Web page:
WASHINGTON — Federal Reserve Chairman Jerome Powell says the economic recovery from the coronavirus pandemic has progressed more quickly than expected, but the central bank does not intend to let up in its support efforts.
In congressional testimony released Monday, Powell said that even though the recovery appears to be strengthening, there are still many pockets of weakness in the U.S. economy.
“The sectors of the economy most adversely affected by the resurgence of the virus and by greater social distancing remain weak,” he said in his remarks prepared for an oversight hearing of the House Financial Services Committee on Tuesday.
“The recovery is far from complete, so, at the Fed, we will continue to provide the economy the support it needs for as long as it takes," Powell said.
Powell noted that the unemployment rate is still elevated at 6.2%, a statistic that does not fully reflect the number of jobless Americans who have given up and dropped out of the labor force.
He said the Fed will “not lose sight of the millions of Americans who are still hurting, including lower-wage workers in the services sector, African Americans, Hispanics and other minority groups that have been especially hard hit.”
At its meeting last week, the Fed kept its benchmark interest rate at a record low of 0% to 0.25%. Even though it significantly raised its economic forecast, it continued to signal that its benchmark rate would remain where it is through 2023, giving a boost to financial markets.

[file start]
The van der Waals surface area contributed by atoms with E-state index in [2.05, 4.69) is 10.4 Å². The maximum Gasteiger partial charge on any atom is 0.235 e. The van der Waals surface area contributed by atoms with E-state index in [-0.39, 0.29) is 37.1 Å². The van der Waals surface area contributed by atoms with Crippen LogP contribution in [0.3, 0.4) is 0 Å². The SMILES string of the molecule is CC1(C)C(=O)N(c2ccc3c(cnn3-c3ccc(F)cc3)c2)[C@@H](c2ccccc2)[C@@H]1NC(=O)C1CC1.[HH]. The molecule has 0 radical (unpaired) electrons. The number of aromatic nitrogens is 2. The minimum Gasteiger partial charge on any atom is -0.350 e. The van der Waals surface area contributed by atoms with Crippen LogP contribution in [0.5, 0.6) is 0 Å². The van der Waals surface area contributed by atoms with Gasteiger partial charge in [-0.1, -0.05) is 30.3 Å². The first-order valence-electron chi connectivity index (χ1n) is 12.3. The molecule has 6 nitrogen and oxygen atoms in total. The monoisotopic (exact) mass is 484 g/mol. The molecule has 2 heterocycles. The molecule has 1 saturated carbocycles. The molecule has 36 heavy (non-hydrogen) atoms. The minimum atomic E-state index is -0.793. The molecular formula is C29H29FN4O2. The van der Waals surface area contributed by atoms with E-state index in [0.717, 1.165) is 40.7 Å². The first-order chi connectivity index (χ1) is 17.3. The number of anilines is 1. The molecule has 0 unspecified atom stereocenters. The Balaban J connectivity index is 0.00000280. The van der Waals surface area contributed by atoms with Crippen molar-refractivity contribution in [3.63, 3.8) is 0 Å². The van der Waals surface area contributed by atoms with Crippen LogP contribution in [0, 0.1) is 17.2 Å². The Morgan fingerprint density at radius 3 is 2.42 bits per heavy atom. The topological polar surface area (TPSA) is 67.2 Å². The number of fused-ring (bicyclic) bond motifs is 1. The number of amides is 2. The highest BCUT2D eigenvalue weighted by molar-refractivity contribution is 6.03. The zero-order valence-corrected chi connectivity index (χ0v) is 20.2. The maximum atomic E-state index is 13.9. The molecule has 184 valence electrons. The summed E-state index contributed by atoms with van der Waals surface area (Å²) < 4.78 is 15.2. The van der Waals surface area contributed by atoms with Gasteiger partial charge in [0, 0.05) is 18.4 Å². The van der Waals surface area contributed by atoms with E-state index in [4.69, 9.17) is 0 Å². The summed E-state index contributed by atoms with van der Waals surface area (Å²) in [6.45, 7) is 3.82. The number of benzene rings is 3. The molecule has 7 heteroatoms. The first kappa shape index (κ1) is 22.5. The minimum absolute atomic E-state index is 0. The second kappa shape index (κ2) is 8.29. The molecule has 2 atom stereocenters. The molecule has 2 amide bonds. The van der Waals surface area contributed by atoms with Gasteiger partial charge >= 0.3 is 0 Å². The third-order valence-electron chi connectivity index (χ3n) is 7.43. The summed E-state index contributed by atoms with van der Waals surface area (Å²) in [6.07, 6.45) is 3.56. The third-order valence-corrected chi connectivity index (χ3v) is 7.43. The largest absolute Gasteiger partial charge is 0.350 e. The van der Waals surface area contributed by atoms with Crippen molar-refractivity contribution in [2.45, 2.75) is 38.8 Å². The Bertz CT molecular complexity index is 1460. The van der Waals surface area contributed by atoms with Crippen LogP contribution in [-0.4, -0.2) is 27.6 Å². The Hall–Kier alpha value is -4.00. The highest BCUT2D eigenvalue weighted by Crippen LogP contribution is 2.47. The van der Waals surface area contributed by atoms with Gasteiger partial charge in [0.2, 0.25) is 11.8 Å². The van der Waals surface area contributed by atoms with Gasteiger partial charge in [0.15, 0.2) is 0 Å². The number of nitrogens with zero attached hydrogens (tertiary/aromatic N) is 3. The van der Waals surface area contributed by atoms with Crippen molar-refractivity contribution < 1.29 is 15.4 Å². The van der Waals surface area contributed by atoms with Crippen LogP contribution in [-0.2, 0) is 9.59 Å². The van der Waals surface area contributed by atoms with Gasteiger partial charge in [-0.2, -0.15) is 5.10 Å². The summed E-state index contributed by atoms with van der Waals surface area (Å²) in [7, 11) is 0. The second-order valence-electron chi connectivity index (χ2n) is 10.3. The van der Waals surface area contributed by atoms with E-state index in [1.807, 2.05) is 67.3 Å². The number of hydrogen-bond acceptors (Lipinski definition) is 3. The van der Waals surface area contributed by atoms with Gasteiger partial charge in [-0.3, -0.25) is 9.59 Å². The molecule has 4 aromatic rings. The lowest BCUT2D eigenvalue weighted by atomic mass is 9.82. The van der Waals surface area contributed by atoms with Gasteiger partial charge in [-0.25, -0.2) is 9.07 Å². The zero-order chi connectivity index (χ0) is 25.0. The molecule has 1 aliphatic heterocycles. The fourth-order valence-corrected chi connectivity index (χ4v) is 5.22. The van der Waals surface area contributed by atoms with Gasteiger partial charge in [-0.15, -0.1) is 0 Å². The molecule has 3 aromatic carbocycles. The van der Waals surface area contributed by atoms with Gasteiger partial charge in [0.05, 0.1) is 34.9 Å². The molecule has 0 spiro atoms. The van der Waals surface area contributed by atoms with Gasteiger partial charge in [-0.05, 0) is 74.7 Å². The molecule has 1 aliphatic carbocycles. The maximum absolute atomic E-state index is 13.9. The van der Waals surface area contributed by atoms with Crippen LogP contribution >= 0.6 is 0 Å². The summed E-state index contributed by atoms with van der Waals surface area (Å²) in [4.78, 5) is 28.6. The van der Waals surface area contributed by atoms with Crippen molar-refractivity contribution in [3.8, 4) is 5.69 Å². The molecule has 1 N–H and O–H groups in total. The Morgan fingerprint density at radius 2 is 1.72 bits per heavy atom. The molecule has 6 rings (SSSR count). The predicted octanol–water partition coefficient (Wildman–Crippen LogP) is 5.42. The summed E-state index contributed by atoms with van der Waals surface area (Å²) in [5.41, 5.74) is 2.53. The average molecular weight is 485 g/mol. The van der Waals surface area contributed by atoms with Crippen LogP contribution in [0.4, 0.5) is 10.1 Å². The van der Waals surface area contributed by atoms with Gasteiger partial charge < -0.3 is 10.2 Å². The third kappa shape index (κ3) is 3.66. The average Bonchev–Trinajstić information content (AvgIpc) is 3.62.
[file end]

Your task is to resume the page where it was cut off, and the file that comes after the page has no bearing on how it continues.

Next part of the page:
Powell and Treasury Secretary Janet Yellen will testify Tuesday before the House panel and then testify Wednesday before the Senate Banking Committee in oversight hearings that were mandated by Congress when it passed relief legislation last year.
Powell gave credit to the prompt action by the Federal Reserve, local governments and businesses. He also cited congressional passage last March of the initial COVID-relief packages that provided $1,200 in individual support payments, emergency unemployment assistance and billions of dollars in forgivable loans to small businesses.
“While the economic fallout has been real and widespread, the worst was avoided by swift and vigorous action,” Powell said.
The situation now appears to be improving, he said.
“Since January, the number of new cases, hospitalizations and deaths has fallen and ongoing vaccinations offer hope for a return to more normal conditions later this year,” Powell said in his prepared testimony.
Powell noted that the Cares Act passed by Congress a year ago had provided the Treasury Department with $454 billion that it could use as a backstop for emergency lending programs created by the Fed.
In his testimony, Powell said that the lending programs established by the Fed had helped to unlock almost $2 trillion in credit to support businesses, cites and states.
In a rare split between the Treasury and the Fed, then-Treasury Secretary Steven Mnuchin announced in November that he would let five of the emergency lending programs expire at the end of 2020, a move that Democrats charged was politically motivated to keep the incoming Biden administration from having all the economic support the Trump administration had enjoyed.
Those Fed programs have expired, but Congress earlier this month approved an additional $1.9 trillion relief package that had been pushed by the Biden administration.
Powell said that the Fed would soon close down its remaining emergency lending programs although it has announced that it was extending its Paycheck Protection Program lending facility for another quarter to support more loans to small businesses.